In a move that could raise some red flags for potential investors in India’s largest e-commerce firm Flipkart, one of its existing investors Morgan Stanley has marked down the valuation of the company in its books by nearly 38 per cent to $52.13 per share at the end of September-quarter. This is compared with the last reported valuation of $84.29 apiece at the end of June-quarter. With this markdown, the mutual fund values the company at $5.54 billion.
In a filing made with the US Securities and Exchange Commission on Tuesday, the mutual fund Morgan Stanley Select Dimensions Investment Series, which also holds interest in other internet companies such as Twitter, Dropbox, LinkedIn, marked down the value of Flipkart’s 1,969 shares it holds to $102,644.
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Flipkart Internet, the company which operates the online commerce platform of Flipkart.com, last week reported a net loss of Rs 2,306 crore for the year ended March 31, 2016, according to company’s filing with the registrar of companies. The losses doubled from Rs 1,096 crore during FY15.
Since the last six quarters, the mutual fund has marked down the value of Flipkart’s share in its books by almost 63 per cent. The fund valued Flipkart’s stock at $142.24 apiece in its filing for the quarter ended June 2015. As per the June 2015 value of Flipkart’s share by Morgan Stanley, the company was valued at $15.12 billion.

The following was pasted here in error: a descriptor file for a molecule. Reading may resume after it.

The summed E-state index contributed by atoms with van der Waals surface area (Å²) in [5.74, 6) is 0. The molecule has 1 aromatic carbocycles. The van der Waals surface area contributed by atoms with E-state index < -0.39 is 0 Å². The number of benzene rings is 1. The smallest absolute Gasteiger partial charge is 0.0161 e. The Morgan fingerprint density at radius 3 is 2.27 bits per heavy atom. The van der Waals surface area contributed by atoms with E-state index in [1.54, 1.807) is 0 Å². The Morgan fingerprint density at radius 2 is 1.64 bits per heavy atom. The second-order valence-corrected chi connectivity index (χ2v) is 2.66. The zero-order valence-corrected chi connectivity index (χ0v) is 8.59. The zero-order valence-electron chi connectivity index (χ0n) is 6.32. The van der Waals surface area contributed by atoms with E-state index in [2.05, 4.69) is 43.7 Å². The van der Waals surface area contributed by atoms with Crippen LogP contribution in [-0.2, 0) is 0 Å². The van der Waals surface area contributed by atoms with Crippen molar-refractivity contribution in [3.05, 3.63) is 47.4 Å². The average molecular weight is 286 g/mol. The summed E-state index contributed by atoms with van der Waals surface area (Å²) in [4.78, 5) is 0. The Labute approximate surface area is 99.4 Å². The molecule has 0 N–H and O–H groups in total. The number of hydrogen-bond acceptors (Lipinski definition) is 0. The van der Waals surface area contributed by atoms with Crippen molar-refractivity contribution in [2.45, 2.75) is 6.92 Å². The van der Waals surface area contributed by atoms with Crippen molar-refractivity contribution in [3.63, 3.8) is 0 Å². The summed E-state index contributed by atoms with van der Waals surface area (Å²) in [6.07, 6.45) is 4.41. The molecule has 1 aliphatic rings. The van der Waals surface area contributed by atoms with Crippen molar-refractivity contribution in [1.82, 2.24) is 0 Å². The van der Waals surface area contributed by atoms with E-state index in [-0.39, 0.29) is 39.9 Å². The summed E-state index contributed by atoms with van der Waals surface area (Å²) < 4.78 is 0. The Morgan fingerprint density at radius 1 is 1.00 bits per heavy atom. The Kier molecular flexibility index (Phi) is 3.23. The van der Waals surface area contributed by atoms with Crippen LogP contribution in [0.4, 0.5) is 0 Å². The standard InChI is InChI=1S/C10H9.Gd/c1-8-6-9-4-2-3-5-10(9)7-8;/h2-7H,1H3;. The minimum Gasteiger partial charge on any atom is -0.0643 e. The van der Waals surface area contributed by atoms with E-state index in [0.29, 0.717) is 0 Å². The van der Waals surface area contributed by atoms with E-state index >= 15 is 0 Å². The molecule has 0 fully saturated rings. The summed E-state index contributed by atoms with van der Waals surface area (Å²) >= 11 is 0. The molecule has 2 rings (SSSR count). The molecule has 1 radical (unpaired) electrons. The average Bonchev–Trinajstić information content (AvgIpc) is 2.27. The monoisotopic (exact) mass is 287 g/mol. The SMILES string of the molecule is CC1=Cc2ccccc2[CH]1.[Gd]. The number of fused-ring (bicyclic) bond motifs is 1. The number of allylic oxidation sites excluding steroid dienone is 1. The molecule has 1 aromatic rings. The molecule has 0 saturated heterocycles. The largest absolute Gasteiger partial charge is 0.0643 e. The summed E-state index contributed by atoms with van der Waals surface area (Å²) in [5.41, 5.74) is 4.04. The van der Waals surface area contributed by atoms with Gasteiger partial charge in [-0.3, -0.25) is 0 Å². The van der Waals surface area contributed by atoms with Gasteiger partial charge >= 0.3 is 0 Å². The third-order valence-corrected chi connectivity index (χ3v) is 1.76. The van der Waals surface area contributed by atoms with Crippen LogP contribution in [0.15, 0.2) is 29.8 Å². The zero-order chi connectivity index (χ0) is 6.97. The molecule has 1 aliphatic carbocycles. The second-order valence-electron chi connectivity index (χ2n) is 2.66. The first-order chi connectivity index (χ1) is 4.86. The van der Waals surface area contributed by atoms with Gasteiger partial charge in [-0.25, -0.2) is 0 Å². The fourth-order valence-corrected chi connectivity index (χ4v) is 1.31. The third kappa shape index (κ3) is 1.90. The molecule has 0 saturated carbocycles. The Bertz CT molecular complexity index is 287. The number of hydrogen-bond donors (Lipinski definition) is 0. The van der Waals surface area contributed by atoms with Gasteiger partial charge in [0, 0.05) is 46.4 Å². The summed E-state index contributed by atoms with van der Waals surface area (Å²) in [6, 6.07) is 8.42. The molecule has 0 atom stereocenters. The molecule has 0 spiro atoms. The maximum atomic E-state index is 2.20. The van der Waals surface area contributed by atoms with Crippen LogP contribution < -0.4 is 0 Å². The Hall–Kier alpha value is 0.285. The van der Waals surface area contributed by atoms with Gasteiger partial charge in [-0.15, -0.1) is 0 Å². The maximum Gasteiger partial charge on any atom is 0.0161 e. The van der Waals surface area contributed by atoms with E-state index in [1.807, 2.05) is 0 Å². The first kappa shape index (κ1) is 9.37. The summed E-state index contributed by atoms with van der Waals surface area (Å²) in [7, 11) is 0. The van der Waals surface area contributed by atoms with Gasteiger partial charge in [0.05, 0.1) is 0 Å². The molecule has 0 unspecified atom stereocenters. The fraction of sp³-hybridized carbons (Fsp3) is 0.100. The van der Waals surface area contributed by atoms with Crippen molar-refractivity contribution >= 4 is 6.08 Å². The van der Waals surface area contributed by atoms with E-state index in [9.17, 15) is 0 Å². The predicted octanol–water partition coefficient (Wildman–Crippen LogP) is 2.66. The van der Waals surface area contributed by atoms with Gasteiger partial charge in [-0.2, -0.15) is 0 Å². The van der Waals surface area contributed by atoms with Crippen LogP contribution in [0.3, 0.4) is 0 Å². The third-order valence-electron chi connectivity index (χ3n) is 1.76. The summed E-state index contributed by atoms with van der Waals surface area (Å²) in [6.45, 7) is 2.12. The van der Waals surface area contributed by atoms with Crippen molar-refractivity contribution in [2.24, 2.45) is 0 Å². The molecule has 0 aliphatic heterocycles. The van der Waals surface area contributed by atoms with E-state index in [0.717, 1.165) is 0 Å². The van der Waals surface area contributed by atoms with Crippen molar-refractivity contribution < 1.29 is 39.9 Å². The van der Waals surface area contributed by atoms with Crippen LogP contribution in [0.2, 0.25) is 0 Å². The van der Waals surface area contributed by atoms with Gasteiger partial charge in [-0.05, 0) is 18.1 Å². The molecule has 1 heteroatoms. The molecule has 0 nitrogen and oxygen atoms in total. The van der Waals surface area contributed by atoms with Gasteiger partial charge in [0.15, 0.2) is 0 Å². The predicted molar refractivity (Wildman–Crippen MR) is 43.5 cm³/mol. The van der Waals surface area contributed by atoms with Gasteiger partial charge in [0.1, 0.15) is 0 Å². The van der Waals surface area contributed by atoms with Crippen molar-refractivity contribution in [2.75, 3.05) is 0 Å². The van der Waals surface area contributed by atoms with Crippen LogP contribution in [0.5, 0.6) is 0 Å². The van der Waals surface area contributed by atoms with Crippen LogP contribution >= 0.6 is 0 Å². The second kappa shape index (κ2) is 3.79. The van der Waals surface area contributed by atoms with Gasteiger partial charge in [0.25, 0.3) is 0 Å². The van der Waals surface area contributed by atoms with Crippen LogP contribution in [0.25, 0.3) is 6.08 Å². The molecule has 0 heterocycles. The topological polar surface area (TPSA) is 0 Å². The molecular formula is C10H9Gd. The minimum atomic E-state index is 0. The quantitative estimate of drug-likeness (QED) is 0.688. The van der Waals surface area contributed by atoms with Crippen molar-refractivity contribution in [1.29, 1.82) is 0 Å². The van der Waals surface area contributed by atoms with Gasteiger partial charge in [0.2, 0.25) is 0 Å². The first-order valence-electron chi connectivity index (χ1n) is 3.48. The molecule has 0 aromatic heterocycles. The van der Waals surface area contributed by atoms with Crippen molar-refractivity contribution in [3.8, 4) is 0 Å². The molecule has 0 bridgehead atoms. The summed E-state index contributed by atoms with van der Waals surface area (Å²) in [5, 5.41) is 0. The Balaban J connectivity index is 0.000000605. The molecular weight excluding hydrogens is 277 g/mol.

However, the company’s management, on previous markdown instances, has dismissed these exercises as theoretical ones, and suggested that the company’s true valuation would be known only once the company raises more funds from existing or new investors. The development comes at a time when Flipkart is reportedly in talks with US retail giant Walmart Inc to raise funds through investment. In October, two of the company’s other existing investors — Fidelity Rutland Square Trust II and Valic Co I — had reduced the valuation of their holding in the Bengaluru-based firm by 3.2 per cent and 11.3 per cent, respectively.
With these markdowns, Flipkart’s total valuation reduced to $8.7 billion against $9.0 billion as per Fidelity’s numbers, and to $10.2 billion from $11.5 billion according to Valic Co’s numbers. Incidentally both these investors had, in the previous three-month period, increased Flipkart’s valuation in their books. Apart from Fidelity Rutland and Valic Co, another Flipkart investor Vanguard Group has also made a filing with the US securities regulator, it has maintained the valuation of its holding in the company during the June-August quarter.
Based on its previous valuation markdowns, sector analysts had suggested that growing concerns from investors signal a call for change in the current growth-oriented but loss-making business models of e-commerce companies. In June, Flipkart made an effort to ramp up its revenues and pare its losses by increasing the commission it charges the sellers on its marketplace by 5-6 per cent across several segments such as fashion and mobile accessories.
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